The real reason writers write?

Often overlooked, a human desire for conversation drives many scribes—along with the Internet, of course. Plus, how fear plays into writing, the creative alphabet, and more.

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Professional writers write for money. At least that’s been the case through the ages. The Internet—for all its greatness in opening platforms and making more opportunities available—has limited pros’ ability to make a living. As one article stated this week, most digital writing is not done for attention or money; it’s just a way to talk to someone.

We’ll also explore the use of sense memory in writing, the new creative lexicon, and more:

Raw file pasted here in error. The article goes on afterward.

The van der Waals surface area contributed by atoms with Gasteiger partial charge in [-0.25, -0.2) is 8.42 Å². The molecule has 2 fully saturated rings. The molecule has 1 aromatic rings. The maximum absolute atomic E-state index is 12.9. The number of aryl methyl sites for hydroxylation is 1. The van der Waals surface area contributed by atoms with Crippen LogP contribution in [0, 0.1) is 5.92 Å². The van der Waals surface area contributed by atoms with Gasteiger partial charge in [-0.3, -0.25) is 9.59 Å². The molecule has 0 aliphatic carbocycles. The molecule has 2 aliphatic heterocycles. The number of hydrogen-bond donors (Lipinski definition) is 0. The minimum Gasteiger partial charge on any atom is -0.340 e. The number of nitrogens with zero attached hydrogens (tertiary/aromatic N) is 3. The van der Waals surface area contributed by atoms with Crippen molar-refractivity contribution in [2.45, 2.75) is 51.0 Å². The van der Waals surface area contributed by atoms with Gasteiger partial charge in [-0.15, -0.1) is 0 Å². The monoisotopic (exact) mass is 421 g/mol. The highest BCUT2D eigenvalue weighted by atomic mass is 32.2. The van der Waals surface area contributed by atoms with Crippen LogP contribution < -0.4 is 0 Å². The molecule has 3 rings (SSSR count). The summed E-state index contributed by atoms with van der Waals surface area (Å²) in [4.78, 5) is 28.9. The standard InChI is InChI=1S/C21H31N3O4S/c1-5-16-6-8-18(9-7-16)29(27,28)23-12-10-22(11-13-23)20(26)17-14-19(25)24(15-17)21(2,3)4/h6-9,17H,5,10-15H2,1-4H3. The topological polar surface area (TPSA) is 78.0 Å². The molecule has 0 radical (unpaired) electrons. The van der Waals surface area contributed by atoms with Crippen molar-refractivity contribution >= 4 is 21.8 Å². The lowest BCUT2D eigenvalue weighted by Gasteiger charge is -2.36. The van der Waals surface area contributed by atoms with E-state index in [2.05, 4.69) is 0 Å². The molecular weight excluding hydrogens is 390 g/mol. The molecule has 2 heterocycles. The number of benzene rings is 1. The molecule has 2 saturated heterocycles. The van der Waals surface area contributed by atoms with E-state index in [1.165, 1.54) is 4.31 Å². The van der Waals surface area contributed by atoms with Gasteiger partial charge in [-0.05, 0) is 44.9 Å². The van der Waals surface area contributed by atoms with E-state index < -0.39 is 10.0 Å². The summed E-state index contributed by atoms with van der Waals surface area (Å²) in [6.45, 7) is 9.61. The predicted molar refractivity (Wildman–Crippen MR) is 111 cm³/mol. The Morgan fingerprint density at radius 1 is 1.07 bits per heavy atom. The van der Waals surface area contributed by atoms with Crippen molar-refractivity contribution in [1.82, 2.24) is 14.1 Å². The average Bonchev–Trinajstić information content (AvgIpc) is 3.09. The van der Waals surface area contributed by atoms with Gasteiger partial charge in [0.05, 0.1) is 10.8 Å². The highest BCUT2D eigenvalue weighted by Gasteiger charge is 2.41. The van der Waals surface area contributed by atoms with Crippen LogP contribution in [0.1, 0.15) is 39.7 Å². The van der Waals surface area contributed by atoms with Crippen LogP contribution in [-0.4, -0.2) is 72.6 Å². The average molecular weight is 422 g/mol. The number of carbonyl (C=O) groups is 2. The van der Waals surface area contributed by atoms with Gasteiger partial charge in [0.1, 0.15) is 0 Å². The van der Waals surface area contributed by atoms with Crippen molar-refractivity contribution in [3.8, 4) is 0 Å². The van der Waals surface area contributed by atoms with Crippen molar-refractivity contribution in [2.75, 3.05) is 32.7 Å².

Writing to talk: One of the worst things about the Internet for professional or aspiring authors, poets, playwrights, and other scribes is that it has made everyone a “writer.” The glut of Facebook posts, tweets, and blog posts has lessened the need for anyone to pay anyone to write. Still, the Internet has been great for those who just want someone to listen—which is basically the stuff that fills up your Facebook wall. Noah Berlatsky writes for The Atlantic about why social media scribes are the modern-day letter writers.

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